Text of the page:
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Does there exists any diffentiable function $f$ such that $f'$ is discontinuous exactly on $\Bbb{Q} $ and continuous on $\Bbb{R}\setminus \Bbb{Q}$ ?


Since $\Bbb{Q}$ is $F_{\sigma}$ , we can produce a function which is discontinuous only on $\Bbb{Q}$.

For an example we can pick Thomae's function.But Thomae's function has no primitive. Because if thomae's function $f$ has a primitive $F$ then $F'=f $ . Since $F'$ is Darboux function, image of $F'=f$ must contains an intervals and this is not possible as Thomae's function doesn't attain irrational values.

By choosing a particular example, we can conclude the impossibility of existence of such function.


If $f'$ is Darboux function and belongs to Baire class $1$ then $f'$ has a primitive $f$ .

Hence our goal is to create a Darboux function $f'$ of Baire class $1$ which is continuous on $\Bbb{Q}$ and discontinuous on $\Bbb{R}\setminus \Bbb{Q}$.

How to produce such function?

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    $\begingroup$ Dave Renfro's comprehensive answer to How discontinuous can a derivative be? is probably of interest. $\endgroup$ Jun 15, 2022 at 1:36
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    $\begingroup$ Just saw this question now. Near the beginning of the answer @Andrew D. Hwang cites is: More precisely, a subset $D$ of $\mathbb R$ can be the discontinuity set for some derivative if and only if $D$ is an $F_{\sigma}$ first category (i.e. an $F_{\sigma}$ meager) subset of $\mathbb R.$ The rationals are such a set -- $F_{\sigma}$ because a countable union of singleton sets each of which is a closed set; first category because a countable union of singleton sets each of which is a nowhere dense set -- so the answer is YES. Maybe for an answer someone can give an explicit example. $\endgroup$ Jul 18, 2022 at 16:08
  • $\begingroup$ Since $\Bbb{Q}$ is $G_{\delta}$ , we can produce a function which is discontinuous only on $\Bbb{Q}$. --- This is not correctly worded, and probably should be revised to one of the following two versions: "Since $\Bbb{Q}$ is $F_{\sigma}$ , we can produce a function which is discontinuous only on $\Bbb{Q}$." OR "Since $\Bbb{R}\setminus \Bbb{Q}$ is $G_{\delta}$ , we can produce a function which is continuous only on $\Bbb{R}\setminus \Bbb{Q}$." $\endgroup$ Jul 18, 2022 at 16:17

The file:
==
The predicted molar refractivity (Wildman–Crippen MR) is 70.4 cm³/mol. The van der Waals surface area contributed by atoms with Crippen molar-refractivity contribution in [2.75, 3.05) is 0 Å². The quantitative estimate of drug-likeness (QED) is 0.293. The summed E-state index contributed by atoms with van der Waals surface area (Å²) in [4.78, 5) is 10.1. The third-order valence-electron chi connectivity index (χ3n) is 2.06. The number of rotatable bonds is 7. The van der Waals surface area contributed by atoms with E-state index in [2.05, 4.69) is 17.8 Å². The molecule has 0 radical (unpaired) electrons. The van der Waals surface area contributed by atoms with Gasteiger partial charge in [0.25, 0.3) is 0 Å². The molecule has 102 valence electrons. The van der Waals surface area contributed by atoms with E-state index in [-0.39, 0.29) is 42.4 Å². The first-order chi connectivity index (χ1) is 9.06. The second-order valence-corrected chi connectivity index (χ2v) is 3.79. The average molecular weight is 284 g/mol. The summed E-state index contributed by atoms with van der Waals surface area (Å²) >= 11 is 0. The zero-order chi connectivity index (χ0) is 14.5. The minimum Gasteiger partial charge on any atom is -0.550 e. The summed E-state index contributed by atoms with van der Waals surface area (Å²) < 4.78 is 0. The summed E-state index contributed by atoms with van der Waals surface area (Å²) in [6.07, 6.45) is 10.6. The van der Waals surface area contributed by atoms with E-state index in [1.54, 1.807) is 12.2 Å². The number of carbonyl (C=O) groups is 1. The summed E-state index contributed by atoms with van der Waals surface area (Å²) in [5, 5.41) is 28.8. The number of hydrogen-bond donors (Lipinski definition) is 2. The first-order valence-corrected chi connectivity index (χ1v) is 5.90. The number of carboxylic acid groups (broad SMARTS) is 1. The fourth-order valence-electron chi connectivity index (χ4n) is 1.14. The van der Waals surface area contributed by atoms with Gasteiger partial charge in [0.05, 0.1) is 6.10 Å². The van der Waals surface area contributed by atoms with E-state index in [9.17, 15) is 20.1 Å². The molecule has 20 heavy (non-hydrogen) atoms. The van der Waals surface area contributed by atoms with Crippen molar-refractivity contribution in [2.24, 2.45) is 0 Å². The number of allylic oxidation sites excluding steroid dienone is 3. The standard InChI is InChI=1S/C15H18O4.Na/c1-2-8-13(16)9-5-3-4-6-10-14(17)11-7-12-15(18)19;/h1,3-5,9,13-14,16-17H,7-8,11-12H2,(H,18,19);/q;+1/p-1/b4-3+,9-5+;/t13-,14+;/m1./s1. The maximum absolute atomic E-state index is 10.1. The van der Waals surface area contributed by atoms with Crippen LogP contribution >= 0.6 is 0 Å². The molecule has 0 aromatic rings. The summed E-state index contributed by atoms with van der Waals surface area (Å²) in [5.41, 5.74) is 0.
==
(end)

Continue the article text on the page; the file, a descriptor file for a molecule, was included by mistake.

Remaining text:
• $\begingroup$ Sorry $\Bbb{Q}$ is an $F_{\sigma}$ set. I have made a mistake there. I will fix immediately. $\endgroup$ Jul 18, 2022 at 16:20
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    $\begingroup$ @Andreas: That does not work because $f$ has jump discontinuities at the rational numbers, so it can not be the derivative of some function $F$ (it does not have the intermediate value property). $\endgroup$
    – Martin R
    Jul 18, 2022 at 17:51

1 Answer 1

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The following result is quoted in How discontinuous can a derivative be?, with references to several proofs:

A subset $D$ of $\mathbb R$ can be the discontinuity set for some derivative if and only if $D$ is an $F_{\sigma}$ first category (i.e. an $F_{\sigma}$ meager) subset of $\mathbb R.$

One of the references which is also online available is

$\Bbb Q$ surely is an $F_{\sigma}$ first category set, so there does exist a differentiable function $f$ on $\Bbb R$ such that $f'$ is discontinuous exactly on $\Bbb Q$. Inspecting the proof from the Bruckner/Leonard article, one can construct such a function for this set:

Let $h: \Bbb R \to \Bbb R$ be a function with the following properties:

  • $h$ is differentiable everywhere.
  • $h'$ is continuous everywhere except at $x=0$.
  • $h$ and $h'$ are bounded.

(For example, $h(x) = x^2 \sin(1/x)$ for $x\ne 0$, $h(0) = 0$.)

Now let $(q_n)$ be an enumeration of the rational numbers, and define $f: \Bbb R \to \Bbb R$ as $$ f(x) = \sum_{n=1}^\infty 3^{-n} h(x-q_n) \, . $$

Both $\sum_{n=1}^\infty 3^{-n} h(x-q_n) $ and $\sum_{n=1}^\infty 3^{-n} h'(x-q_n) $ converge uniformly on $\Bbb R$, so that $f$ is differentiable with $$ f'(x) = \sum_{n=1}^\infty 3^{-n} h'(x-q_n) \, . $$

$f'$ is continuous at every irrational point $x_0$ because all functions $3^{-n} h'(x-q_n)$ are continuous at $x_0$ and the series for $f'$ converges uniformly.

And $f'$ is discontinuous at every $q_m \in \Bbb Q$ because in $$ f'(x) = 3^{-m} h'(x-q_m) + \sum_{n \ne m} 3^{-n} h'(x-q_n) \, . $$ the first term on the right is discontinuous at $q_m$, whereas the second term is continuous at $q_m$, again as a uniformly convergent series of functions which are all continuous at $q_m$.

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  • $\begingroup$ Very interesting.... $\endgroup$ Jul 18, 2022 at 16:50
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    $\begingroup$ @Lost in Space: For those interested, here is a freely available copy of the Bruckner/Leonard paper. $\endgroup$ Jul 18, 2022 at 19:50

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